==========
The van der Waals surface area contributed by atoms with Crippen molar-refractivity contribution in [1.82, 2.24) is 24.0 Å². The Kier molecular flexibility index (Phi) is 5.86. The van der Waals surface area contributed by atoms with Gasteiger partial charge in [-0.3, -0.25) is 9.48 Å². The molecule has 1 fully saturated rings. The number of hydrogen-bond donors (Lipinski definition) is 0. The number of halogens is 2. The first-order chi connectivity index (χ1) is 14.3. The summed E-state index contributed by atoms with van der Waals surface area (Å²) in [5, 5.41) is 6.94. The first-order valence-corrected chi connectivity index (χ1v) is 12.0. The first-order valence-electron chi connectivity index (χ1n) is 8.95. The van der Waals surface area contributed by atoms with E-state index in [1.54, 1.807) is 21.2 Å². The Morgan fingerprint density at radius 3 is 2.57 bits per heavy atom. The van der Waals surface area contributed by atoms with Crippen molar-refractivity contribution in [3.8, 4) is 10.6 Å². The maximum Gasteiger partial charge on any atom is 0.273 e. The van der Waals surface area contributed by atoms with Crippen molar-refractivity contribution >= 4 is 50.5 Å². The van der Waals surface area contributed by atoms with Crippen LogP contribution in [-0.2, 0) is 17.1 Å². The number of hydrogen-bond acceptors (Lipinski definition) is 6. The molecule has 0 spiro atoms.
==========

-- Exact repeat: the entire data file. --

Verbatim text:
The van der Waals surface area contributed by atoms with Crippen molar-refractivity contribution in [1.82, 2.24) is 24.0 Å². The Kier molecular flexibility index (Phi) is 5.86. The van der Waals surface area contributed by atoms with Gasteiger partial charge in [-0.3, -0.25) is 9.48 Å². The molecule has 1 fully saturated rings. The number of hydrogen-bond donors (Lipinski definition) is 0. The number of halogens is 2. The first-order chi connectivity index (χ1) is 14.3. The summed E-state index contributed by atoms with van der Waals surface area (Å²) in [5, 5.41) is 6.94. The first-order valence-corrected chi connectivity index (χ1v) is 12.0. The first-order valence-electron chi connectivity index (χ1n) is 8.95. The van der Waals surface area contributed by atoms with E-state index in [1.54, 1.807) is 21.2 Å². The Morgan fingerprint density at radius 3 is 2.57 bits per heavy atom. The van der Waals surface area contributed by atoms with Crippen molar-refractivity contribution in [3.8, 4) is 10.6 Å². The maximum Gasteiger partial charge on any atom is 0.273 e. The van der Waals surface area contributed by atoms with Crippen molar-refractivity contribution >= 4 is 50.5 Å². The van der Waals surface area contributed by atoms with Crippen LogP contribution in [-0.2, 0) is 17.1 Å². The number of hydrogen-bond acceptors (Lipinski definition) is 6. The molecule has 0 spiro atoms.